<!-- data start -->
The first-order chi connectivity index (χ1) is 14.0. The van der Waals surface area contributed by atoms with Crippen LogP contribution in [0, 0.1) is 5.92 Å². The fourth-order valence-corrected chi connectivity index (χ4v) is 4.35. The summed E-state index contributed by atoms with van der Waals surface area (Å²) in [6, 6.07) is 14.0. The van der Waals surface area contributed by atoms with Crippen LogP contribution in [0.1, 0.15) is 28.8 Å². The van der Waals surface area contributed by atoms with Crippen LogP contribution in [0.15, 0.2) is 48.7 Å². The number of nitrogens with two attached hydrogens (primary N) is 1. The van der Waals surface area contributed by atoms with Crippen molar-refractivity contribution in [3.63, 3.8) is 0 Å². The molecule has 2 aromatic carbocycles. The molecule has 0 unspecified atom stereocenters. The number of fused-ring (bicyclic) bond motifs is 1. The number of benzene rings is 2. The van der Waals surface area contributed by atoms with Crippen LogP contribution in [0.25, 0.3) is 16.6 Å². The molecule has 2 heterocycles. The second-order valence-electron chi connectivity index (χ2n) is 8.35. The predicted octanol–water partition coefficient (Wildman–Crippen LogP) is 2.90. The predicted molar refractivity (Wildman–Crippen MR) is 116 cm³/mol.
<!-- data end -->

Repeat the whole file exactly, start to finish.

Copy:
The first-order chi connectivity index (χ1) is 14.0. The van der Waals surface area contributed by atoms with Crippen LogP contribution in [0, 0.1) is 5.92 Å². The fourth-order valence-corrected chi connectivity index (χ4v) is 4.35. The summed E-state index contributed by atoms with van der Waals surface area (Å²) in [6, 6.07) is 14.0. The van der Waals surface area contributed by atoms with Crippen LogP contribution in [0.1, 0.15) is 28.8 Å². The van der Waals surface area contributed by atoms with Crippen LogP contribution in [0.15, 0.2) is 48.7 Å². The number of nitrogens with two attached hydrogens (primary N) is 1. The van der Waals surface area contributed by atoms with Crippen molar-refractivity contribution in [3.63, 3.8) is 0 Å². The molecule has 2 aromatic carbocycles. The molecule has 0 unspecified atom stereocenters. The number of fused-ring (bicyclic) bond motifs is 1. The number of benzene rings is 2. The van der Waals surface area contributed by atoms with Crippen LogP contribution in [0.25, 0.3) is 16.6 Å². The molecule has 2 heterocycles. The second-order valence-electron chi connectivity index (χ2n) is 8.35. The predicted octanol–water partition coefficient (Wildman–Crippen LogP) is 2.90. The predicted molar refractivity (Wildman–Crippen MR) is 116 cm³/mol.